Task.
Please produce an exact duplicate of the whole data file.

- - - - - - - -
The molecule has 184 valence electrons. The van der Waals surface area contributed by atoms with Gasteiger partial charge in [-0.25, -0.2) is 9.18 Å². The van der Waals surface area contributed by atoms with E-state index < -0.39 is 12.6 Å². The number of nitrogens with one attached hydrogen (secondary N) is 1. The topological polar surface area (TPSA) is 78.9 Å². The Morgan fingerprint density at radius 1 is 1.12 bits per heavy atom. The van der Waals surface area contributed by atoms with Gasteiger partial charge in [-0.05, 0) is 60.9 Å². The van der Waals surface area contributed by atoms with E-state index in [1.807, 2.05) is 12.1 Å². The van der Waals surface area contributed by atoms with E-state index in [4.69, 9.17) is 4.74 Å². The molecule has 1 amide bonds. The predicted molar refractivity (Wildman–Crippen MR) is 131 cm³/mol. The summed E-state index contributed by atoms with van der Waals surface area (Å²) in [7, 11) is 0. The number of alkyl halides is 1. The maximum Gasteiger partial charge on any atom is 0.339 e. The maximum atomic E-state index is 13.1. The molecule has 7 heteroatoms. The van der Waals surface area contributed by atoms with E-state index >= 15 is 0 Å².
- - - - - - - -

The molecule has 184 valence electrons. The van der Waals surface area contributed by atoms with Gasteiger partial charge in [-0.25, -0.2) is 9.18 Å². The van der Waals surface area contributed by atoms with E-state index < -0.39 is 12.6 Å². The number of nitrogens with one attached hydrogen (secondary N) is 1. The topological polar surface area (TPSA) is 78.9 Å². The Morgan fingerprint density at radius 1 is 1.12 bits per heavy atom. The van der Waals surface area contributed by atoms with Gasteiger partial charge in [-0.05, 0) is 60.9 Å². The van der Waals surface area contributed by atoms with E-state index in [1.807, 2.05) is 12.1 Å². The van der Waals surface area contributed by atoms with E-state index in [4.69, 9.17) is 4.74 Å². The molecule has 1 amide bonds. The predicted molar refractivity (Wildman–Crippen MR) is 131 cm³/mol. The summed E-state index contributed by atoms with van der Waals surface area (Å²) in [7, 11) is 0. The number of alkyl halides is 1. The maximum Gasteiger partial charge on any atom is 0.339 e. The maximum atomic E-state index is 13.1. The molecule has 7 heteroatoms. The van der Waals surface area contributed by atoms with E-state index >= 15 is 0 Å².